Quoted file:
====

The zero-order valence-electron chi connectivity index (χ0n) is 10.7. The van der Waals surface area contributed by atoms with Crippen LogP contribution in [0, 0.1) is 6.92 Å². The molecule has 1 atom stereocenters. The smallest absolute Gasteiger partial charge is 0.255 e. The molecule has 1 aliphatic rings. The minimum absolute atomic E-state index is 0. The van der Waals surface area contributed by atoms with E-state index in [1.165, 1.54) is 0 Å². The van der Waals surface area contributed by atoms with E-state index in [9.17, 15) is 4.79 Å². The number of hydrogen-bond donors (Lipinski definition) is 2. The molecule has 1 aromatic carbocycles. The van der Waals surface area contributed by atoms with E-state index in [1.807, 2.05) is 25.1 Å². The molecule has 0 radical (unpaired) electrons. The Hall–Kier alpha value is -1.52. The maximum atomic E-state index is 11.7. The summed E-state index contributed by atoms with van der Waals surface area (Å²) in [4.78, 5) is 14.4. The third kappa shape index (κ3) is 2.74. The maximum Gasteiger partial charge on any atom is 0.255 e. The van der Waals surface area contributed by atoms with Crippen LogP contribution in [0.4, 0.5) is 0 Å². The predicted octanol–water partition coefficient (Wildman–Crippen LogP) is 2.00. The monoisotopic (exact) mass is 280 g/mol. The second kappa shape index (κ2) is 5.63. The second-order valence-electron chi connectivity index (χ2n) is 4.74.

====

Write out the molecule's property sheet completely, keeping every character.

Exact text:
The zero-order valence-electron chi connectivity index (χ0n) is 10.7. The van der Waals surface area contributed by atoms with Crippen LogP contribution in [0, 0.1) is 6.92 Å². The molecule has 1 atom stereocenters. The smallest absolute Gasteiger partial charge is 0.255 e. The molecule has 1 aliphatic rings. The minimum absolute atomic E-state index is 0. The van der Waals surface area contributed by atoms with E-state index in [1.165, 1.54) is 0 Å². The van der Waals surface area contributed by atoms with E-state index in [9.17, 15) is 4.79 Å². The number of hydrogen-bond donors (Lipinski definition) is 2. The molecule has 1 aromatic carbocycles. The van der Waals surface area contributed by atoms with E-state index in [1.807, 2.05) is 25.1 Å². The molecule has 0 radical (unpaired) electrons. The Hall–Kier alpha value is -1.52. The maximum atomic E-state index is 11.7. The summed E-state index contributed by atoms with van der Waals surface area (Å²) in [4.78, 5) is 14.4. The third kappa shape index (κ3) is 2.74. The maximum Gasteiger partial charge on any atom is 0.255 e. The van der Waals surface area contributed by atoms with Crippen LogP contribution in [0.4, 0.5) is 0 Å². The predicted octanol–water partition coefficient (Wildman–Crippen LogP) is 2.00. The monoisotopic (exact) mass is 280 g/mol. The second kappa shape index (κ2) is 5.63. The second-order valence-electron chi connectivity index (χ2n) is 4.74.